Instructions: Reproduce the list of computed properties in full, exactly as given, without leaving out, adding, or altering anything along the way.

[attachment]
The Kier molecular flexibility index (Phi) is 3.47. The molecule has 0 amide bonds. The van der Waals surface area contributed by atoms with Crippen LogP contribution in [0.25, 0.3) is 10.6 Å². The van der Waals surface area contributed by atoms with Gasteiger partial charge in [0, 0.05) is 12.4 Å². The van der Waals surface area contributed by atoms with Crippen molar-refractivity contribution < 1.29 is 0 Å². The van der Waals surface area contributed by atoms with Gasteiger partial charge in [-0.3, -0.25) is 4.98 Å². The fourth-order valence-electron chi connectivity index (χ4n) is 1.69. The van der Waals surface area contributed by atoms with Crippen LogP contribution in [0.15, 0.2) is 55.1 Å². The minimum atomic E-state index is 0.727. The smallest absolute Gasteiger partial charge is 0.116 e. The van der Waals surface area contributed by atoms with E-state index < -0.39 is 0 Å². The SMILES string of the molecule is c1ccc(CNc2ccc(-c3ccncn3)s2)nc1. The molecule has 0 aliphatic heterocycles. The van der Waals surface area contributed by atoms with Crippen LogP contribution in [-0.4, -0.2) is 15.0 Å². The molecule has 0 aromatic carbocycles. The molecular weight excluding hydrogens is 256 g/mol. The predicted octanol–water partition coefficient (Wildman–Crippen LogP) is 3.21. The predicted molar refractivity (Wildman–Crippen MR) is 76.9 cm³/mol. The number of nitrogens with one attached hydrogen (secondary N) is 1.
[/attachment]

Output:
The Kier molecular flexibility index (Phi) is 3.47. The molecule has 0 amide bonds. The van der Waals surface area contributed by atoms with Crippen LogP contribution in [0.25, 0.3) is 10.6 Å². The van der Waals surface area contributed by atoms with Gasteiger partial charge in [0, 0.05) is 12.4 Å². The van der Waals surface area contributed by atoms with Crippen molar-refractivity contribution < 1.29 is 0 Å². The van der Waals surface area contributed by atoms with Gasteiger partial charge in [-0.3, -0.25) is 4.98 Å². The fourth-order valence-electron chi connectivity index (χ4n) is 1.69. The van der Waals surface area contributed by atoms with Crippen LogP contribution in [0.15, 0.2) is 55.1 Å². The minimum atomic E-state index is 0.727. The smallest absolute Gasteiger partial charge is 0.116 e. The van der Waals surface area contributed by atoms with E-state index < -0.39 is 0 Å². The SMILES string of the molecule is c1ccc(CNc2ccc(-c3ccncn3)s2)nc1. The molecule has 0 aliphatic heterocycles. The van der Waals surface area contributed by atoms with Crippen LogP contribution in [-0.4, -0.2) is 15.0 Å². The molecule has 0 aromatic carbocycles. The molecular weight excluding hydrogens is 256 g/mol. The predicted octanol–water partition coefficient (Wildman–Crippen LogP) is 3.21. The predicted molar refractivity (Wildman–Crippen MR) is 76.9 cm³/mol. The number of nitrogens with one attached hydrogen (secondary N) is 1.